LIKELIHOOD OF SUCCESS ON THE MERITS

The general rule is that an allegedly illegal arrest, or forcible abduction by authorities, will not provide grounds for dismissal of an indictment. United States v. Yunis, 681 F. Supp. 909, 918 (D.D.C. 1988); Frisbie v. Collins, 342 U.S. 519, 72 S.Ct. 509, 96 L.Ed. 541 (1952); Ker v. Illinois, 119 U.S. 436, 7 S.Ct. 225, 30 L.Ed. 421 (1886). Petitioner, however, argues that his claim falls within the exception to this rule set out by the Second Circuit in United States v. Toscanino, 500 F.2d 267 (2d Cir. 1974), which held that a court must "divest itself of jurisdiction over the person of a defendant where it has been acquired by the deliberate and unreasonable invasion of the accused's constitutional rights," Id. at 275; specifically, dismissal is warranted when the defendant has been abducted abroad and tortured in a manner that shocks the court's conscience. The reasoning in Toscanino has since been limited by the Second Circuit, See United States ex rel. Lujan v. Gengler, 510 F.2d 62 (2d Cir.), cert. denied, 421 U.S. 1001, 95 S.Ct. 2400, 44 L.Ed.2d 668 (1975), but most circuits have at least acknowledged the Toscanino exception. See Yunis, 681 F. Supp. at 919-20 (collecting cases). In United States v. Marzano, 537 F.2d 257 (7th Cir. 1976), cert. denied, 429 U.S. 1038, 97 S.Ct. 734, 50 L.Ed.2d 749 (1977), the Seventh Circuit declined to decide whether it would adopt the rule in Toscanino. Marzano, 537 F.2d at 272. Finally, although Toscanino involved the alleged abduction and torture of a defendant to stand trial, at least one Circuit Court has considered the Toscanino rule in a case involving the re-apprehension of an escapee from a federal penitentiary. United States v. Herrera, 504 F.2d 859, 860 (5th Cir. 1974) (affirming conviction on a finding that Toscanino was factually distinguishable).

The Court is unaware of any case in which a prisoner was freed under the Toscanino exception. See United States v. Toscanino, 398 F. Supp. 916 (E.D.N.Y. 1975) (on remand, court declined to hold evidentiary hearing; defendants failed to make a claim of participation by government agents in abduction or torture). As the petitioner has failed to make the required showings of a lack of an adequate remedy at law, and irreparable harm should the injunction not issue, it is unnecessary to determine petitioner's likelihood of success on the merits.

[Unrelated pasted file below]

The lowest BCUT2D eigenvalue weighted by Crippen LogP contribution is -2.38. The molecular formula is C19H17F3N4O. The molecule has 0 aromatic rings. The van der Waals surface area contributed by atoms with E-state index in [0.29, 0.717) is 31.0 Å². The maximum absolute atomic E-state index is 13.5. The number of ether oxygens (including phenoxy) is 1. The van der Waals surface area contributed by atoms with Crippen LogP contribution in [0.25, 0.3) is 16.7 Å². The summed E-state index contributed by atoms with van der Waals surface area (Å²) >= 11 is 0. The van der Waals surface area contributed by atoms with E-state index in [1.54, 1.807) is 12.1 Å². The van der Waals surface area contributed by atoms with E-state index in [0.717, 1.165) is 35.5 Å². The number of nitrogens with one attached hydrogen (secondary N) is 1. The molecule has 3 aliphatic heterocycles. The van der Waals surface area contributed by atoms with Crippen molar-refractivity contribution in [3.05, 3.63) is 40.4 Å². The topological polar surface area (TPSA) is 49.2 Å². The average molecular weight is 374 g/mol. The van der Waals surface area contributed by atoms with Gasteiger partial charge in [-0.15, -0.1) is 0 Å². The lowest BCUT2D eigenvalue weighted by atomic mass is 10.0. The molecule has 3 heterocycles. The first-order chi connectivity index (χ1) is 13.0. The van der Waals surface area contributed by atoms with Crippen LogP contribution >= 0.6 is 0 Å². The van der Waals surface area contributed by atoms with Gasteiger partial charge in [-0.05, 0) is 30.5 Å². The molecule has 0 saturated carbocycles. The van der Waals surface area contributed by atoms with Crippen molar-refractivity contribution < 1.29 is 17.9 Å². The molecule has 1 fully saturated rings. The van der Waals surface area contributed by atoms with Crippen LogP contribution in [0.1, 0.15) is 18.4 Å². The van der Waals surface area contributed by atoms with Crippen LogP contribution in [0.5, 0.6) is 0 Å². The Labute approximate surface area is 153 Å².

PUBLIC POLICY

For the same reasons, it is not necessary for the Court to address the issue of public policy concerns, and the Court makes no determination as to that issue.

CONCLUSIONS OF LAW

1. This Court has jurisdiction over this matter pursuant to 28 U.S.C. § 2241.

2. The petitioner has failed to establish that he lacks an adequate remedy at law should the injunction not issue. He may move to dismiss any indictment pending against him, and each district in which an indictment is pending provides an adequate forum for his claims. Further, this Court retains jurisdiction over his habeas petition.

3. The petitioner has failed to show that he has or will suffer irreparable harm should the injunction not issue. Mere speculation as to potential economic expenses cannot, standing alone, constitute irreparable harm.

4. As the petitioner has failed to show irreparable harm exists, the balancing of harms cannot, therefore, weigh in petitioner's favor.

5. The Court makes no ruling on petitioner's likelihood of success on the merits, reserving the ruling for the Court's threshold review of the petition for writ of habeas corpus.

6. The Court makes no ruling as to the public policy considerations.

SUMMARY

Accordingly, the Court hereby DENIES petitioner's application for Preliminary Injunction and, further, DISSOLVES the Temporary Restraining Order heretofore issued.

IT IS SO ORDERED.

19880525

© 1992-2003 VersusLaw Inc.